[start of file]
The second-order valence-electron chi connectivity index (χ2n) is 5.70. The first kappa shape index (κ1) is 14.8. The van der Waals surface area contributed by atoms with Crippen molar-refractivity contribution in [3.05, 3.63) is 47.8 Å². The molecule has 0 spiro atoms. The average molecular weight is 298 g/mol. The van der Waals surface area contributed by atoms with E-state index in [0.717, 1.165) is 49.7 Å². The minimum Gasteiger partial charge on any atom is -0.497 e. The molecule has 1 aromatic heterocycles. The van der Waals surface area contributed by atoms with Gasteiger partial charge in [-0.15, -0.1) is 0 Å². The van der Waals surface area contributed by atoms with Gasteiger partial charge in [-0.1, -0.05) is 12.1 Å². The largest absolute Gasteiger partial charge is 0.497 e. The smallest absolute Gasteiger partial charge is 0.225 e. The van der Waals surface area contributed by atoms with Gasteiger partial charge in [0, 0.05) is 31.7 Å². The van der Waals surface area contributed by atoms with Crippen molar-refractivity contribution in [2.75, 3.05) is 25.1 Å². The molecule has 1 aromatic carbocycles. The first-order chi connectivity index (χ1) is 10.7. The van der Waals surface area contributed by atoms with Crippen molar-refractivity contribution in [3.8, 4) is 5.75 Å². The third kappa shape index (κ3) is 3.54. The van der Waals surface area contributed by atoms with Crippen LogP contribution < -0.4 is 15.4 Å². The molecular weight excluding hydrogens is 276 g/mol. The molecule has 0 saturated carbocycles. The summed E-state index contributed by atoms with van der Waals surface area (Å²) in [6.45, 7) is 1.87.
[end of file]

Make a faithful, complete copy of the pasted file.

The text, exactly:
The second-order valence-electron chi connectivity index (χ2n) is 5.70. The first kappa shape index (κ1) is 14.8. The van der Waals surface area contributed by atoms with Crippen molar-refractivity contribution in [3.05, 3.63) is 47.8 Å². The molecule has 0 spiro atoms. The average molecular weight is 298 g/mol. The van der Waals surface area contributed by atoms with E-state index in [0.717, 1.165) is 49.7 Å². The minimum Gasteiger partial charge on any atom is -0.497 e. The molecule has 1 aromatic heterocycles. The van der Waals surface area contributed by atoms with Gasteiger partial charge in [-0.15, -0.1) is 0 Å². The van der Waals surface area contributed by atoms with Gasteiger partial charge in [-0.1, -0.05) is 12.1 Å². The largest absolute Gasteiger partial charge is 0.497 e. The smallest absolute Gasteiger partial charge is 0.225 e. The van der Waals surface area contributed by atoms with Gasteiger partial charge in [0, 0.05) is 31.7 Å². The van der Waals surface area contributed by atoms with Crippen molar-refractivity contribution in [2.75, 3.05) is 25.1 Å². The molecule has 1 aromatic carbocycles. The first-order chi connectivity index (χ1) is 10.7. The van der Waals surface area contributed by atoms with Crippen molar-refractivity contribution in [3.8, 4) is 5.75 Å². The third kappa shape index (κ3) is 3.54. The van der Waals surface area contributed by atoms with Crippen LogP contribution < -0.4 is 15.4 Å². The molecular weight excluding hydrogens is 276 g/mol. The molecule has 0 saturated carbocycles. The summed E-state index contributed by atoms with van der Waals surface area (Å²) in [6.45, 7) is 1.87.